Thursday, July 18, 2013

Guilt by meta-association

It turns out that the NSA's spying on Americans is far worse than we thought:

The National Security Agency revealed to an angry congressional panel on Wednesday that its analysis of phone records and online behavior goes exponentially beyond what it had previously disclosed.

John C Inglis, the deputy director of the surveillance agency, told a member of the House judiciary committee that NSA analysts can perform "a second or third hop query" through its collections of telephone data and internet records in order to find connections to terrorist organizations.

"Hops" refers to a technical term indicating connections between people. A three-hop query means that the NSA can look at data not only from a suspected terrorist, but from everyone that suspect communicated with, and then from everyone those people communicated with, and then from everyone all of those people communicated with.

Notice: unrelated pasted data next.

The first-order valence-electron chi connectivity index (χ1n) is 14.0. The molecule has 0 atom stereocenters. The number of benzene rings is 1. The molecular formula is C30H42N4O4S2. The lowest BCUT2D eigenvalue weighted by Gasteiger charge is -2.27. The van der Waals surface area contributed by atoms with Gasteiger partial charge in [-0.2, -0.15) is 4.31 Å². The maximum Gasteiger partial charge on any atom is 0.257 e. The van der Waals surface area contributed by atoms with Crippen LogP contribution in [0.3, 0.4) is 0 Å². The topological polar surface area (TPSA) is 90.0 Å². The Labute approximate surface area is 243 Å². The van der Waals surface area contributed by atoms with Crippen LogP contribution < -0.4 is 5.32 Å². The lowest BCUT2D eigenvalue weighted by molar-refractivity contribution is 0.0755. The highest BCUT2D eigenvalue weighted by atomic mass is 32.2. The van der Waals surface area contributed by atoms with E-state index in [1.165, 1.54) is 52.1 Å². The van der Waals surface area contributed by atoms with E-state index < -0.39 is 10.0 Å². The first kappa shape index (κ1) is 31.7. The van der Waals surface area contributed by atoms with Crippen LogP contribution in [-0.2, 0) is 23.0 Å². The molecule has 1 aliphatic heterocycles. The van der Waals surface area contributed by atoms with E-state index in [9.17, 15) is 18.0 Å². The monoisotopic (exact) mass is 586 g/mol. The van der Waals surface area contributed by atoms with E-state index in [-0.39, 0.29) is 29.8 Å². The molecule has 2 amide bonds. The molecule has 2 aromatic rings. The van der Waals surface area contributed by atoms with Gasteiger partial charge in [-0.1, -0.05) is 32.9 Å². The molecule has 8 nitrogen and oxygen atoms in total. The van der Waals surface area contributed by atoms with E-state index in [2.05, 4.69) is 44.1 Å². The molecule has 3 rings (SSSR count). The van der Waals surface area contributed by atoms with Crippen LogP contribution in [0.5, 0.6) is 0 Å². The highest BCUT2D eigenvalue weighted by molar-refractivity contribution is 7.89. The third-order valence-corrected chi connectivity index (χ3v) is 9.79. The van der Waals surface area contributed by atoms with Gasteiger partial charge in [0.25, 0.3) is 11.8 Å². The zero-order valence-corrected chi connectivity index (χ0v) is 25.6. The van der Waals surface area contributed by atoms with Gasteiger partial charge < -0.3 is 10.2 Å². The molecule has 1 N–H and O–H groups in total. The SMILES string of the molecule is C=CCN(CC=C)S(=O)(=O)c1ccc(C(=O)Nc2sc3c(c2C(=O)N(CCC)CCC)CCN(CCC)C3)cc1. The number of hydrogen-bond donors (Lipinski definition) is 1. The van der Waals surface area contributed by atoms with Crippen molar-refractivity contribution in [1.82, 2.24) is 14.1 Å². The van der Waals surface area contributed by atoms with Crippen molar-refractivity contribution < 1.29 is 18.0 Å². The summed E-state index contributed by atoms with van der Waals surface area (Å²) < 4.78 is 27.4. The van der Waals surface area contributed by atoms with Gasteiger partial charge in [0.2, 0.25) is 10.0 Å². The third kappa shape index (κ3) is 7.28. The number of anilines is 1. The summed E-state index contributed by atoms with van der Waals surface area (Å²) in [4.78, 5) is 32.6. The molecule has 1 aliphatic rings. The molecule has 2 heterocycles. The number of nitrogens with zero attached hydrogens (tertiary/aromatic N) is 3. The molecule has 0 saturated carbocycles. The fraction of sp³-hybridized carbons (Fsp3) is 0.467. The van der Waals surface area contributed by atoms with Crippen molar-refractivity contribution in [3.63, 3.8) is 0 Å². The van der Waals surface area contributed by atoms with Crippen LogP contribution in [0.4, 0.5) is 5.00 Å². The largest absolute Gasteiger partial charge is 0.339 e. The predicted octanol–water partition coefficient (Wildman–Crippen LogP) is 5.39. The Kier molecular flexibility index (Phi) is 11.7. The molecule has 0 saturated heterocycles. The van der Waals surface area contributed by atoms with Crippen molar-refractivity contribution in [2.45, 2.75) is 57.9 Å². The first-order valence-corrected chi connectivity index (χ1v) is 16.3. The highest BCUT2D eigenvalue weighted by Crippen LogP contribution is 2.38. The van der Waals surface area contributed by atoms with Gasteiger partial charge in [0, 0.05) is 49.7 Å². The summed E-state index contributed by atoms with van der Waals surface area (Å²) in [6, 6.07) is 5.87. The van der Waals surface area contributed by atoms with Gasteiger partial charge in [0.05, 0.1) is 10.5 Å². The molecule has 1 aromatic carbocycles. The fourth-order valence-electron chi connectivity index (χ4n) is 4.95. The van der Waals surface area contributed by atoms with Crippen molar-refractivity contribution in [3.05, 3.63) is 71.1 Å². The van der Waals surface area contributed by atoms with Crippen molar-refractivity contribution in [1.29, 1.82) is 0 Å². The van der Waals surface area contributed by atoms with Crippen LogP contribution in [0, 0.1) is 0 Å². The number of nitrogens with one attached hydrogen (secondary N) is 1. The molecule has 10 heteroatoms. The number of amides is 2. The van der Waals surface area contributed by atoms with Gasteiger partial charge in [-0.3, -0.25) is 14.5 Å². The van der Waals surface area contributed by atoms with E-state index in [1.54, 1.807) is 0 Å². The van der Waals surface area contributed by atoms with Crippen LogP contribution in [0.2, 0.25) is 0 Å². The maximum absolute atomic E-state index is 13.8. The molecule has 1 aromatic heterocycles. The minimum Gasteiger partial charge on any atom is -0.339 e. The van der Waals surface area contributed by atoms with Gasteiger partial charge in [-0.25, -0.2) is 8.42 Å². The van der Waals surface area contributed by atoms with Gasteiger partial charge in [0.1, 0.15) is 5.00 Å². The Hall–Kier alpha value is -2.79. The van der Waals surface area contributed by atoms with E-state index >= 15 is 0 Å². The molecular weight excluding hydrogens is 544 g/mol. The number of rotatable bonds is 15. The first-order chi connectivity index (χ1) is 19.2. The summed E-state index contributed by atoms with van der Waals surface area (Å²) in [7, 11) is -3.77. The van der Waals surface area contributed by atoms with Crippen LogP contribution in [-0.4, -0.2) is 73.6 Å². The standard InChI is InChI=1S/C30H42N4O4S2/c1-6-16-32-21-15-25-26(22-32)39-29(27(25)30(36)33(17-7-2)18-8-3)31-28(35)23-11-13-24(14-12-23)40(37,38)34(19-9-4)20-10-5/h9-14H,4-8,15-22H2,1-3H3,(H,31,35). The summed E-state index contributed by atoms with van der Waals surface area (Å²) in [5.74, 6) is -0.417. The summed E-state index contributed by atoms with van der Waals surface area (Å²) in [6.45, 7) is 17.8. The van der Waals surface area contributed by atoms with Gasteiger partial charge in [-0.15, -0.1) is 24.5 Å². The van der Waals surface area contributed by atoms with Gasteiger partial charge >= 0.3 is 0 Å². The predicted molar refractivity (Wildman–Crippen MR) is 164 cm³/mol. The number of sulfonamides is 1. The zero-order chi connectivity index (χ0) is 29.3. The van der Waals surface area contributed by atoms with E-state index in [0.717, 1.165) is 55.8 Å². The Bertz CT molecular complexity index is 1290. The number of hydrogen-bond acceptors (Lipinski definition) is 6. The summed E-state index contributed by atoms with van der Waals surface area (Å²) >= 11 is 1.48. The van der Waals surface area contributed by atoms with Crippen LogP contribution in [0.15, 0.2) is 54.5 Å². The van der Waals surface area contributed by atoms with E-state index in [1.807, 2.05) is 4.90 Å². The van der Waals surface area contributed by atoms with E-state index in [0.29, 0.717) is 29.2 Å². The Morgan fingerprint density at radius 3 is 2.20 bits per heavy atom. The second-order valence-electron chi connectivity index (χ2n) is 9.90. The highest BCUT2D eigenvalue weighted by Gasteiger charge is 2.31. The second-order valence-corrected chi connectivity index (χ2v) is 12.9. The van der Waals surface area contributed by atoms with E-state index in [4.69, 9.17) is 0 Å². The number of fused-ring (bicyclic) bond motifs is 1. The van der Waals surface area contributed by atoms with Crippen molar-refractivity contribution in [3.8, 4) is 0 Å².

So, being a friend of a friend of a friend of a suspected terrorist is now considered "suspicious" by the NSA, and reason to rummage through your life. This is beyond even guilt by association; its now guilt by meta-association. And the US calls itself a land of freedom? It's a freedom only for spies, I think.

The good news is that Congress is getting restless, and is openly threatening not to renew the law empowering this mass-surveillance. But that surveillance gives the NSA the perfect tool to force Congress into line, in that they they can target uncooperative politicians, learn their dirty secrets, and either blackmail or discredit them. That's the really horrifying thing here: once you have set up this surveillance infrastructure, your democracy exists only by the goodwill of the spies.

All of which is an even stronger reason not to let it happen here. John Key's spy bill would hand the GCSB even broader powers than those the NSA is abusing. It cannot be allowed to pass.